Insulin resistance is a characteristic feature of type 2 diabetes and obesity. Insulin-resistant individuals manifest multiple disturbances in free fatty acid (FFA) metabolism and have excessive lipid accumulation in insulin target tissues. Although much evidence supports a causal role for altered FFA metabolism in the development of insulin resistance, i.e., “lipotoxicity”, the intracellular mechanisms by which elevated plasma FFA levels cause insulin resistance have yet to be completely elucidated. Recent studies have implicated a possible role for mitochondrial dysfunction in the pathogenesis of insulin resistance in skeletal muscle. We examined the effect of FFA metabolites [palmitoyl carnitine (PC), palmitoyl-coenzyme A (CoA), and oleoyl-CoA] on ATP synthesis in mitochondria isolated from mouse and human skeletal muscle. At concentrations ranging from 0.5 to 2 μM, these FFA metabolites stimulated ATP synthesis; however, above 5 μM, there was a dose-response inhibition of ATP synthesis. Furthermore, 10 μM PC inhibits ATP synthesis from pyruvate. Elevated PC concentrations (≥10 μM) inhibit electron transport chain activity and decrease the mitochondrial inner membrane potential. These acquired mitochondrial defects, caused by a physiological increase in the concentration of FFA metabolites, provide a mechanistic link between lipotoxicity, mitochondrial dysfunction, and muscle insulin resistance.
- palmitoyl carnitine
- palmitoyl-coenzyme A
- oleoyl-coenzyme A
- adenosine 5′-triphosphate synthesis
- insulin resistance
- type 2 diabetes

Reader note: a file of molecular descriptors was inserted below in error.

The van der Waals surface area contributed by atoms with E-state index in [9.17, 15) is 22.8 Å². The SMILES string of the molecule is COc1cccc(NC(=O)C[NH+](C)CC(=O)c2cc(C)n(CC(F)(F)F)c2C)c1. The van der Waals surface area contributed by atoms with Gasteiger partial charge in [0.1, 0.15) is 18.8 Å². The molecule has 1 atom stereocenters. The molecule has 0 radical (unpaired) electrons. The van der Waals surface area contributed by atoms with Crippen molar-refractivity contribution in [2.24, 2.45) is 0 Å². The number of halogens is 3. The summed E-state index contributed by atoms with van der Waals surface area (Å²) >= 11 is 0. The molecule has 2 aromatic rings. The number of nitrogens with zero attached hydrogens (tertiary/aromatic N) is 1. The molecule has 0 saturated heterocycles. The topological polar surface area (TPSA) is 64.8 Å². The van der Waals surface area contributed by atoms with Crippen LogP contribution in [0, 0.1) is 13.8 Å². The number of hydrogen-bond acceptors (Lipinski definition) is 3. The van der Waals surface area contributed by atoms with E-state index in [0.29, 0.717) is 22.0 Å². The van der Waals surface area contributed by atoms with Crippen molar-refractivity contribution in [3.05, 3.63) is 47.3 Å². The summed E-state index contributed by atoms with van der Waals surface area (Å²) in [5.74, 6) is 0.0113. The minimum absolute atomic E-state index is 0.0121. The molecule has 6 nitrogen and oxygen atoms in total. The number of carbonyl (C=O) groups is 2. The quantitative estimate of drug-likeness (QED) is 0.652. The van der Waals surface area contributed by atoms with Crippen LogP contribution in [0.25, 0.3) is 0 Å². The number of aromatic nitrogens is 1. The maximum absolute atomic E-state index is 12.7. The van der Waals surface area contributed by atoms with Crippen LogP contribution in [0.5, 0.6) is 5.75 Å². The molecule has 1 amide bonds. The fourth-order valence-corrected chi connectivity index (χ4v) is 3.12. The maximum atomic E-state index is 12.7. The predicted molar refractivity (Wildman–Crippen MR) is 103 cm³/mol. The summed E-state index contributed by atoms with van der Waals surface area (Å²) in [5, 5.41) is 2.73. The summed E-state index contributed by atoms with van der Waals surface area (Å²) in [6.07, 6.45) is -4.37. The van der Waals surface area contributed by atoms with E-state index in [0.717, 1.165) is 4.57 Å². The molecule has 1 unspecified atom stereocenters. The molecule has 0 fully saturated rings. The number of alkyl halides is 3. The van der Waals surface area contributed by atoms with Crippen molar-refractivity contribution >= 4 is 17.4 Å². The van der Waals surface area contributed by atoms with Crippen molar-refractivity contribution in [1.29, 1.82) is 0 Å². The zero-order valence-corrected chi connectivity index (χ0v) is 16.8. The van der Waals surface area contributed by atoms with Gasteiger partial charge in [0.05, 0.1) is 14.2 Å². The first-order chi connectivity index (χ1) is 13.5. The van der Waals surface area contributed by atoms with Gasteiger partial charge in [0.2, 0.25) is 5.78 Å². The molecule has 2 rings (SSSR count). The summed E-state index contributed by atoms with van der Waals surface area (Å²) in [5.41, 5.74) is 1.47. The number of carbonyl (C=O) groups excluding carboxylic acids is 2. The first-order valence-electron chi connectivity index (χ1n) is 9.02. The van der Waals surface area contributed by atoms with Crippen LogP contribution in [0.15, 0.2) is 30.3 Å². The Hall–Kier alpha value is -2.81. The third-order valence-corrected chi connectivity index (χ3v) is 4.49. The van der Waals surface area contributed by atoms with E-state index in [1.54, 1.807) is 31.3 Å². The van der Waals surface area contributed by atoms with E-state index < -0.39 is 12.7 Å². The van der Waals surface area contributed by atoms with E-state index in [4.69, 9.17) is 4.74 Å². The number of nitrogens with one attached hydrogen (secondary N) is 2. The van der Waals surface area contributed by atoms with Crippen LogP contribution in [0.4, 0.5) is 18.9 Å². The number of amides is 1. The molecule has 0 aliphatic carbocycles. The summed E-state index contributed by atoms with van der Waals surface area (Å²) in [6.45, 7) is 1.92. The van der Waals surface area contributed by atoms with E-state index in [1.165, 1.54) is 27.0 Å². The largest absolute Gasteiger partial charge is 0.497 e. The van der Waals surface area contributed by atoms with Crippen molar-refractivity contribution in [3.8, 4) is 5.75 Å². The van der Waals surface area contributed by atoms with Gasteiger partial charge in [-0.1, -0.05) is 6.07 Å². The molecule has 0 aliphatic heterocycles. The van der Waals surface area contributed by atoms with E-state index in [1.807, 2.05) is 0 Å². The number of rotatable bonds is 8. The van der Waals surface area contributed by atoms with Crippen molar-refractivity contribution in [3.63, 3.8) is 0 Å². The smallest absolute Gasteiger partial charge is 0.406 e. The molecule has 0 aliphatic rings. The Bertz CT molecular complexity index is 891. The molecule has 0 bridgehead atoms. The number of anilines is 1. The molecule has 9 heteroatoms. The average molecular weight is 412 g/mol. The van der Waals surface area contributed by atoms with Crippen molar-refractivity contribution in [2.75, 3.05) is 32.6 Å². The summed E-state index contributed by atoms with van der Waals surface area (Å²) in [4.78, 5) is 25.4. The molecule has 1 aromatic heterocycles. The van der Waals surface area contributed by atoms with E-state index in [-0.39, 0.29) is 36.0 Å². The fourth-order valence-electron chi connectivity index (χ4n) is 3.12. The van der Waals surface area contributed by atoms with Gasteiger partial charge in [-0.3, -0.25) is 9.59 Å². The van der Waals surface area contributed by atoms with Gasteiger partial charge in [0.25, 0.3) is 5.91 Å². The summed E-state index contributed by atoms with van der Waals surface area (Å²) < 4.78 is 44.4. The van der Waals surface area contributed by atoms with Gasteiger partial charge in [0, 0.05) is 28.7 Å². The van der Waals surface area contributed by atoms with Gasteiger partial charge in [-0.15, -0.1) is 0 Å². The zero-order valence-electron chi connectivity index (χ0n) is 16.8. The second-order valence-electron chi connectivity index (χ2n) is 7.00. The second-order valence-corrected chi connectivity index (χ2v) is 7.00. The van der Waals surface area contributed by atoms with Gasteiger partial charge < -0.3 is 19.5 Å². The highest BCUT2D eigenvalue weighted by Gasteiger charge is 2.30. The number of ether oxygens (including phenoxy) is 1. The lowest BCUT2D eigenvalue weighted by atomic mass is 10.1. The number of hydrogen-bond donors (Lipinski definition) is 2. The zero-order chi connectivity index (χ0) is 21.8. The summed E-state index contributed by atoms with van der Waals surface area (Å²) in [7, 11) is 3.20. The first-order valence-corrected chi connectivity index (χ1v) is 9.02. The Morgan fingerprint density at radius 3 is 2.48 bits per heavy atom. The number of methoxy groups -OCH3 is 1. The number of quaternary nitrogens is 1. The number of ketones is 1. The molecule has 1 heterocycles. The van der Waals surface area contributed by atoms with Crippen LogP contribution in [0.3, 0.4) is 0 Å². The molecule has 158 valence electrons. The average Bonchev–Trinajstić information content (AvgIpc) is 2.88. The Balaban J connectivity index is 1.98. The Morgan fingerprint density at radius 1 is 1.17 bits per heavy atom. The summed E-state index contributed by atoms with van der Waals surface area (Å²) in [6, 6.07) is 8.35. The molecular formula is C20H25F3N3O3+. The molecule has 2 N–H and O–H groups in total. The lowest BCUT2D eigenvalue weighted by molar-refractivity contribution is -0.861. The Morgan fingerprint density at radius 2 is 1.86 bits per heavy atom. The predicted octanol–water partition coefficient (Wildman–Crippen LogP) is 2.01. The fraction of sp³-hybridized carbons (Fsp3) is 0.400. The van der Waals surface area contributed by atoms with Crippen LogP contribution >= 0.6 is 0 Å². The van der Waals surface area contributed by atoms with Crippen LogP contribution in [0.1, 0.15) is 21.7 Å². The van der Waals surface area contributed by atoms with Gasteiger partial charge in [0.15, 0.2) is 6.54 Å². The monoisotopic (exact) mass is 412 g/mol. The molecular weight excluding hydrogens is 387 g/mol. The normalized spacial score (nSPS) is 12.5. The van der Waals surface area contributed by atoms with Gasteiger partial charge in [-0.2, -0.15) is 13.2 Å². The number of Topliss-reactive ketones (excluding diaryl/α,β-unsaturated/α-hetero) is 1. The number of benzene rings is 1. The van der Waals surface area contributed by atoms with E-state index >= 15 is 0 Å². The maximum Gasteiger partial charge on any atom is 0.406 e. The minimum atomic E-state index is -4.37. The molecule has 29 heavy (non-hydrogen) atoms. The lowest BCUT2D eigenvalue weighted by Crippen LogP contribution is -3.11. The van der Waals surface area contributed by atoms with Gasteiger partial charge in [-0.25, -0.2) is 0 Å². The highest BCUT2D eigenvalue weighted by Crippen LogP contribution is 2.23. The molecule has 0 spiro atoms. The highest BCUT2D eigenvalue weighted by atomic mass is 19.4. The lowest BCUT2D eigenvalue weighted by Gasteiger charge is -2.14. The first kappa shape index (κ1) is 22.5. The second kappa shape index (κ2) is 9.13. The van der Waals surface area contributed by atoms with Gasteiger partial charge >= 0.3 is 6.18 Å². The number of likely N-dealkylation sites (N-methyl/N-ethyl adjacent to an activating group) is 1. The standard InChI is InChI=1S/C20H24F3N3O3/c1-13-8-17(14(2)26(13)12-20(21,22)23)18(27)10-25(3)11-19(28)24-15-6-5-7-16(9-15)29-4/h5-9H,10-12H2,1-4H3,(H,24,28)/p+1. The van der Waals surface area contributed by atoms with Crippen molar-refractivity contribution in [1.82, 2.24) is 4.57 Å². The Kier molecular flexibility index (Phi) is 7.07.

insulin resistance is a characteristic feature of both type 2 diabetes mellitus and obesity (13). The etiology of insulin resistance is multifactorial and involves both genetic and environmental factors (4, 13, 14). Obesity and physical inactivity are among the principal environmental risk factors associated with insulin resistance. Both obese and lean insulin-resistant individuals manifest multiple disturbances in free fatty acid (FFA) metabolism, including increased day-long plasma FFA concentrations, an elevated basal rate of lipolysis, and impaired suppression of plasma FFA concentration by insulin (18, 19, 31, 40). A large body of evidence suggests that elevated plasma FFA levels play a pivotal role in the pathogenesis of insulin resistance. The plasma FFA concentration strongly correlates with whole body insulin sensitivity, measured with the insulin clamp technique (18, 19), and experimental elevation of plasma FFA concentration in insulin-sensitive subjects causes a dose-dependent decrease in whole body insulin sensitivity, associated with impaired insulin signaling in skeletal muscle (6). Although a causal role for dysregulated FFA metabolism in the development of insulin resistance is well recognized and has been referred to as “lipotoxicity” (5), the intracellular mechanisms by which elevated plasma FFA levels cause insulin resistance remain to be elucidated. Although increased skeletal muscle triglyceride content correlates closely with insulin resistance (26, 35, 36), triglycerides themselves are inert and do not cause insulin resistance. However, triglycerides are in a state of constant turnover, leading to the production of several lipid metabolites, including fatty acyl (FA)-coenzyme A (CoA), and ceramide, which through activation of serine kinases interfere with the insulin-signaling pathway and lead to a state of insulin resistance (5, 6, 17, 22, 33, 37, 45, 50).